o One explanation is that experience matters. In inexperienced athletes, they suffered a performance impairment with no feedback. While if the tests were repeated, they got better at judging effort and competing closer to their maximum.
· Manipulating competition:
o In a study by Stone et al., they essentially pitted cyclists against an avatar of themselves, that they were told was their performance on the 1st test. In actuality, the avatar was cycling at 102% of the speed of their original test. Performance was improved.
o What is interesting is that the size of the manipulation of speed of competitors (2-10%) effects whether it improves performance or not. Showing that the correct framing is critical for performance. It’s the goldi-locks syndrome.
o In many of these studies, performance improved based on an increase access to anaerobic energy reserves at the end.
· Manipulating optic flow
o In a fascinating study by Parry et al. they manipulated “optic flow” by speeding up or slowing down a projection of the road while participants cycled.
o When the speed of the video was 15% slower than what they were actually cycling at, performance decreased. Showing that visual feedback governs performance.
o In a study by Castle et al. manipulating the temperature shown to a group of cyclist can impair performance or change the pacing strategy. When temperature readings were cooler than actual temperature, participants cycled as if they were in the cool temperature and had improved performance.
What these studies show is that manipulating feedback has a largely psychological and conscious effect. We can change our emotional expectations in a positive or negative way based on where we are in a race, which in turn may improve or impair performance. Additionally, you can see based on the manipulating competition research that we tend to place ourselves within some norm category. So if you are a 4:05 miler, it’s not unexpected that you could run 4:03, but it would be to run 3:59. Often time these norms hold us back and prevent us from having breakthroughs that we might be prepared to make.
What some of these subtle manipulations do is they let us delve deeper into our reserves. We’ve all experienced this phenomena before in a race. If we get to the last 300 of a 1,500 and we hear that 1,200m split and it is just slightly faster than what we expected and we are feeling good. What happens? We get excited, have a positive emotional experience, and realize that we can PR, and somehow we mount a kick that propels us to a new PR. Other times, we come through the 1,200m significantly slower, and can’t kick anywhere near as fast, despite coming through slower. When things are going well, we can dip slightly more into that anaerobic energy reserve.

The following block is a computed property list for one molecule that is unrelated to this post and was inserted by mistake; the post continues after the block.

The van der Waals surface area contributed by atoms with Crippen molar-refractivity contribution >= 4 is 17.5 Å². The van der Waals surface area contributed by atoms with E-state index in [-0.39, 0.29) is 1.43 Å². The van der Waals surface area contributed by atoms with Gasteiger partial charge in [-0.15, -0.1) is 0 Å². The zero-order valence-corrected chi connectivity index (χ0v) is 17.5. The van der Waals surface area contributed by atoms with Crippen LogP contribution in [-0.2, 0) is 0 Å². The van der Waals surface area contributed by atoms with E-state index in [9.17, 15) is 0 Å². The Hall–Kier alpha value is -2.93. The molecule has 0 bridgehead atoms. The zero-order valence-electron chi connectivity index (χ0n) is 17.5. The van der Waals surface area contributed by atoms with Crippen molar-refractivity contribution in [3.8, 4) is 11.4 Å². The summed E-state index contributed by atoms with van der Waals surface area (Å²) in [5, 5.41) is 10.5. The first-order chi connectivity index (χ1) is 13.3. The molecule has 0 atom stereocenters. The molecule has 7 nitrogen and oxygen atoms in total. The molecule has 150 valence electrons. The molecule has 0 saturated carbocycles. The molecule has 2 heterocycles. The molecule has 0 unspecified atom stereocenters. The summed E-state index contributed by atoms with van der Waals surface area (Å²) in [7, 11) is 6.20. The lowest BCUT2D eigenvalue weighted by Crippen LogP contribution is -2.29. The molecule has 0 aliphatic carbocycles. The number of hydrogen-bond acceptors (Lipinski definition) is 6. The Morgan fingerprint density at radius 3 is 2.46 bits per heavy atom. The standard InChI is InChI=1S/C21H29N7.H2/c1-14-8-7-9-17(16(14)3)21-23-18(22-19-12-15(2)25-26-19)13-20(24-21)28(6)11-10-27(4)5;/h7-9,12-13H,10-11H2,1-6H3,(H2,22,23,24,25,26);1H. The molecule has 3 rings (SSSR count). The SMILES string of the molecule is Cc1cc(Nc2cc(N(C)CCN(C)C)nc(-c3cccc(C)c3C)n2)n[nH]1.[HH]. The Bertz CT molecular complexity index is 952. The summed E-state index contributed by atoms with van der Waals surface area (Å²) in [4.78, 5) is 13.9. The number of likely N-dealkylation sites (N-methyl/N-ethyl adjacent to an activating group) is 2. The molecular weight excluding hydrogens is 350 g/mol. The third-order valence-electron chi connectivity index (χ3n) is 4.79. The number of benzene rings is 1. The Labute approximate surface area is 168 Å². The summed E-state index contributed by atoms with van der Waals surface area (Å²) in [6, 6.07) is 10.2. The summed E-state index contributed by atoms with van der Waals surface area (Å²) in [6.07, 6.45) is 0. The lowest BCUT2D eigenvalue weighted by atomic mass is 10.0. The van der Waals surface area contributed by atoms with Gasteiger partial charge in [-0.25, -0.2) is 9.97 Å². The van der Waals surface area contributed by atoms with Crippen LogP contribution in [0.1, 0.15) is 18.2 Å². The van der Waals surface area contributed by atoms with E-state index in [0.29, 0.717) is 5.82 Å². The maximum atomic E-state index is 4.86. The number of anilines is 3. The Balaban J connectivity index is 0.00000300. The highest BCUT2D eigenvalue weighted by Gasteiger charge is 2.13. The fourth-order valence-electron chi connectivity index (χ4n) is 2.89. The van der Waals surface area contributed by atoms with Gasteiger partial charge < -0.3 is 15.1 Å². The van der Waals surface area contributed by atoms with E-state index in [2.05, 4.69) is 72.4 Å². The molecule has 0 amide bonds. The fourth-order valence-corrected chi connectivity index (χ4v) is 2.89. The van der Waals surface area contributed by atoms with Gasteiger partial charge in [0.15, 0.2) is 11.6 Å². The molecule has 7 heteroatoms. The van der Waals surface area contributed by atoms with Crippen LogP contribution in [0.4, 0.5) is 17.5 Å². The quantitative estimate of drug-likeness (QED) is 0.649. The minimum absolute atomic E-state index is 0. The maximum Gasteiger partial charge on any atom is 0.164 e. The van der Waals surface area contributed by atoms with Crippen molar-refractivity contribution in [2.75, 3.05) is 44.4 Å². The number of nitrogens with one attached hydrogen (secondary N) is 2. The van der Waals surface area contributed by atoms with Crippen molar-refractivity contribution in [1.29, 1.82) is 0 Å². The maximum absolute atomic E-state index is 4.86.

The takeaway is that we like staying in our comfort zone. Our bodies like it when things go according to plan. We are set up so that we have this exercise template of how things are going to go. This is great if things go this way, but if they don’t, as you can see in these studies, the reaction is to slow down.
Therefore one of the practical takeaways is to provide an accurate expectation. Have the mind prepared for how the race is going to feel. Don’t be overly optimistic and think you will feel no pain, because once you get 40% in and it’s starting to get painful, your body will go “oh no! This isn’t supposed to happen yet, slow down!”. We need to train for the unexpected.
As coaches and athletes, we need to refine our race template based on the best data we have, while at the same time being prepared for unexpected experiences. We need to be prepared if the mismatch of how we feel versus how we expected to feel is there. As well trained athletes, we are in somewhat paradoxical state of having to learn how to be really good at listening to our bodies at certain points, while having the ability to attempt to completely block out feedback at others. It is in this refinement of these skills that we become experts at what we do.
Jones, H. S., Williams, E. L., Bridge, C. A., Marchant, D., Midgley, A. W., Micklewright, D. & McNaughton, L. R. Physiolgocial and Psychological Effects of Deception on Pacing Strategy and Performance: A Review. Sports Medicine.